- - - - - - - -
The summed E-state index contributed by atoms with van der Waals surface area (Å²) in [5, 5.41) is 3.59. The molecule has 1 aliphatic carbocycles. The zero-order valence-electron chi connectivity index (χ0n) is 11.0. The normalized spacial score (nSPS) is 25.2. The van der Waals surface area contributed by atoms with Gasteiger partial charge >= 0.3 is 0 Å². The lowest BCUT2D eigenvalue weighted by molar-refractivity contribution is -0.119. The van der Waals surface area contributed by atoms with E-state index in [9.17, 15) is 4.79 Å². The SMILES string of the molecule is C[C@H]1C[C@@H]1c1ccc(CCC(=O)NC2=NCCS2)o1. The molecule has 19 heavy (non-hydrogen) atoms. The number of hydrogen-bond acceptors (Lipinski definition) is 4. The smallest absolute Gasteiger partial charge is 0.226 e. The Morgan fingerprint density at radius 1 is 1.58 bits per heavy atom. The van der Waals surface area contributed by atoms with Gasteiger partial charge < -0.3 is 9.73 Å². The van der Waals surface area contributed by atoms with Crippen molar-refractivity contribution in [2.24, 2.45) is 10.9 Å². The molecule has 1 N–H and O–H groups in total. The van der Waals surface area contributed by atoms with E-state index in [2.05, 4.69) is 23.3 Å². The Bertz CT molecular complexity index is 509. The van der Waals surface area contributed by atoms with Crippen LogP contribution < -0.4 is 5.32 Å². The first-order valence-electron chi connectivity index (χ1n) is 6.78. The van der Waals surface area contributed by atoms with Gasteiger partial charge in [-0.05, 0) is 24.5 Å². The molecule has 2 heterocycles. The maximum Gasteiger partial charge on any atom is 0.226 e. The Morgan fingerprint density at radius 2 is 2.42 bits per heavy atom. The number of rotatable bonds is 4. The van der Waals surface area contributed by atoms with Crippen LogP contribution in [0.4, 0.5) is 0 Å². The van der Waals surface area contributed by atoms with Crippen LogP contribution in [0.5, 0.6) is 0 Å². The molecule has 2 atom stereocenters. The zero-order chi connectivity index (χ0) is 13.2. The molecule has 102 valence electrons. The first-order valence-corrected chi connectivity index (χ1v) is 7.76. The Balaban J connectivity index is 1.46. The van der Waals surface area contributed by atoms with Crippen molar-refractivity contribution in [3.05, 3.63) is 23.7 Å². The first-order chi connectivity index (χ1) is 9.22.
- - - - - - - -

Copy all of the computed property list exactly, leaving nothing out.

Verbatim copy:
The summed E-state index contributed by atoms with van der Waals surface area (Å²) in [5, 5.41) is 3.59. The molecule has 1 aliphatic carbocycles. The zero-order valence-electron chi connectivity index (χ0n) is 11.0. The normalized spacial score (nSPS) is 25.2. The van der Waals surface area contributed by atoms with Gasteiger partial charge >= 0.3 is 0 Å². The lowest BCUT2D eigenvalue weighted by molar-refractivity contribution is -0.119. The van der Waals surface area contributed by atoms with E-state index in [9.17, 15) is 4.79 Å². The SMILES string of the molecule is C[C@H]1C[C@@H]1c1ccc(CCC(=O)NC2=NCCS2)o1. The molecule has 19 heavy (non-hydrogen) atoms. The number of hydrogen-bond acceptors (Lipinski definition) is 4. The smallest absolute Gasteiger partial charge is 0.226 e. The Morgan fingerprint density at radius 1 is 1.58 bits per heavy atom. The van der Waals surface area contributed by atoms with Gasteiger partial charge < -0.3 is 9.73 Å². The van der Waals surface area contributed by atoms with Crippen molar-refractivity contribution in [2.24, 2.45) is 10.9 Å². The molecule has 1 N–H and O–H groups in total. The van der Waals surface area contributed by atoms with E-state index in [2.05, 4.69) is 23.3 Å². The Bertz CT molecular complexity index is 509. The van der Waals surface area contributed by atoms with Crippen LogP contribution < -0.4 is 5.32 Å². The first-order valence-electron chi connectivity index (χ1n) is 6.78. The van der Waals surface area contributed by atoms with Gasteiger partial charge in [-0.05, 0) is 24.5 Å². The molecule has 2 heterocycles. The maximum Gasteiger partial charge on any atom is 0.226 e. The Morgan fingerprint density at radius 2 is 2.42 bits per heavy atom. The number of rotatable bonds is 4. The van der Waals surface area contributed by atoms with Crippen LogP contribution in [0.4, 0.5) is 0 Å². The van der Waals surface area contributed by atoms with Crippen LogP contribution in [0.5, 0.6) is 0 Å². The molecule has 2 atom stereocenters. The zero-order chi connectivity index (χ0) is 13.2. The molecule has 102 valence electrons. The first-order valence-corrected chi connectivity index (χ1v) is 7.76. The Balaban J connectivity index is 1.46. The van der Waals surface area contributed by atoms with Crippen molar-refractivity contribution in [3.05, 3.63) is 23.7 Å². The first-order chi connectivity index (χ1) is 9.22.